During the 2012-2013 school year, more than 2,000 children ages
birth through grade 12 experienced homelessness in Allegheny
These figures, compiled by the Allegheny
Intermediate Unit's (AIU) Education for Children and Youth
Experiencing Homelessness Program (ECYEH), go beyond
children living in shelters. They include children who are
doubled-up with others, who live in hotels/motels or cars, or who
reside in homes without adequate utilities or that are not
appropriate for human habitation.
Through a new service-learning course, Carlow University is
reaching out to these children, helping them thrive, no matter
This fall, in conjunction with the AIU, Carlow introduced Professional Communities of Practice, providing service to the
community and equipping future educators with skills and
One of the preschool age children at the Carlow-led community services fair at Wilkinsburg's Hosanna House, December 4, 2013.
Rae Ann Hirsh, director of undergraduate early childhood
education at Carlow, teamed with the ECYEH's Sarah Aglio, community
liaison for Together Time, to offer a unique, eye-opening experience
that brought students directly into area homeless shelters.
Pairs of students were placed in four shelters: Sojourner House,
a drug and alcohol rehabilitative facility in East Liberty;
Sister's Place, scattered apartment transitional and permanent
housing in Clairton; Women's Space East, emergency shelter and
transitional housing in Pittsburgh's Uptown neighborhood; and
Healthy Start House, transitional housing in Duquesne.
The students worked with children and their parents by
implementing the ECYEH's Together Time curriculum, a program
developed through the AIU's partnership with the Fred Rogers Company.
Carlow education student Bethany Scheboth, also a volunteer fire fighter for West Deer Station #3, taught preschoolers about fire safety during the fair. She is pictured here working on a craft project with the children.
Designed specifically for young children experiencing
homelessness, Together Time offers families a special time to
play and interact, gives parents techniques and ideas for everyday
learning, encourages the development of skills that children will
need to succeed in school, and strengthens the relationship between
parents and their children while they enjoy time
To date, Carlow is the only Pittsburgh-area university involved
with Together Time.
Ashley Blair, a senior early childhood education major from
Pittsburgh's Whitehall neighborhood, was placed at Women's Space
East and says the experience "broke my stereotypes."
"I learned a lot about myself," says Blair, "and I realized that
children, no matter where they come from, want to learn, and we
should give them all a chance."
Each child received a rhyme book — and practiced rhymes during circle time.
Aglio points out just how important the service-learning
experience is for future teachers. Once they are employed, she
says, they may teach homeless children without even realizing
"There is a misconception that homelessness is the man on the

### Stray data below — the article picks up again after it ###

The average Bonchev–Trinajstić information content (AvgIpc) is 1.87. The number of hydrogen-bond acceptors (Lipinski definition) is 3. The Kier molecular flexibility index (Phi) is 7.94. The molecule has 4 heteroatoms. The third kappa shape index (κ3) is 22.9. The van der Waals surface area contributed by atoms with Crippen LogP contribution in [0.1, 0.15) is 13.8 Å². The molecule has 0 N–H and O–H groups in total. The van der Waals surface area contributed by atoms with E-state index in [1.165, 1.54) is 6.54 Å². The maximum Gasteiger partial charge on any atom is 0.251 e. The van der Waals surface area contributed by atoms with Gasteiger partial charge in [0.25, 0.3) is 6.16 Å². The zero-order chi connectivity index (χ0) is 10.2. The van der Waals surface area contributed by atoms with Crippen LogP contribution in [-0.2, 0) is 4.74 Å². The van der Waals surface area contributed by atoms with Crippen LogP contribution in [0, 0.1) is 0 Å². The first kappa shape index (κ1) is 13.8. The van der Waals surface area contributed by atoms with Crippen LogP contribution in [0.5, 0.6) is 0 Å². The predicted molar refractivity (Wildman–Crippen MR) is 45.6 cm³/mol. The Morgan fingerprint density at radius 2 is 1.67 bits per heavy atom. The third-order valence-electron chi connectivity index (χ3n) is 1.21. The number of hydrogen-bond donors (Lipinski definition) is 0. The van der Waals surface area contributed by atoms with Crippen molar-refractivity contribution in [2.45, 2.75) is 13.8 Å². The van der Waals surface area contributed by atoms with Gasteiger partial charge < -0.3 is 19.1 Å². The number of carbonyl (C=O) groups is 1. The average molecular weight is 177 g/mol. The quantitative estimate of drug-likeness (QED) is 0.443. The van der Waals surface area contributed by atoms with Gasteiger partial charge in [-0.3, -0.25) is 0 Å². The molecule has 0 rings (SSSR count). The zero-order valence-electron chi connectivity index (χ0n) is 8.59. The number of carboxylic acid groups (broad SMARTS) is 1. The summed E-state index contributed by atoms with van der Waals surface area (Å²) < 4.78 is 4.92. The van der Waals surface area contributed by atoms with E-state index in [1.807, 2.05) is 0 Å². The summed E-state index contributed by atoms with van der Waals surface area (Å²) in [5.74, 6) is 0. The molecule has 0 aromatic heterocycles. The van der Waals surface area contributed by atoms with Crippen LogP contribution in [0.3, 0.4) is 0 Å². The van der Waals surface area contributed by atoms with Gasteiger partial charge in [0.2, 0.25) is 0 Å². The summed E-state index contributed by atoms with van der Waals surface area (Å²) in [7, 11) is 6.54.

street corner, or the family in a shelter," says Aglio. "There are
a lot more homeless individuals than people realize."
Hirsh invited individuals from various area agencies to speak to
her class-among them were Aglio, Carlow alum Jeanette Casciato from
Head Start, and Velma Parker, PIMS administrator/child account
specialist for the Wilkinsburg School
A homeless liaison for Wilkinsburg, Parker emphasizes the need
to reach the youngest children, who are not yet served by the
public school system.
"We can help the kids who are already enrolled in school," she says. "We can at least get them uniforms and backpacks. But it's harder to reach the younger kids who aren't in the system yet."
In an effort to better connect families with much-needed
resources, Parker and Aglio worked with Hirsh's students to create
a holiday-themed community fair, offered as the culminating project
of the course.
Carlow junior Alyssa Perkins, an early childhood/special education major from Bethel Park, created playhouses out of cardboard boxes — showing how simple, inexpensive materials can provide hours of fun.
Pre-school age children and their caregivers were invited to the
event, held at Wilkinsburg's Hosanna
House community center on Wednesday, December 4. They
received valuable information from area agencies and celebrated the
holiday season together as they created crafts, participated in
story time, and had a hot lunch. They also received Christmas
gifts, collected during a toy drive on Carlow's campus.
Agencies in attendance included the ECYEH program, Head
Family Support Center, Project ELECT,
Alliance for Infants and
Toddlers, Wilkinsburg Family Center, Pennsylvania
Association for the Education of Young Children, and the
"The personal growth I have seen in these students is
remarkable," says Hirsh. "This experience-and their commitment to
it-changed their future plans and helped them to realize these are
just kids who need love and support-like every other kid."
Learn more about our Early Childhood Education program which includes this Professional Communities of Practice course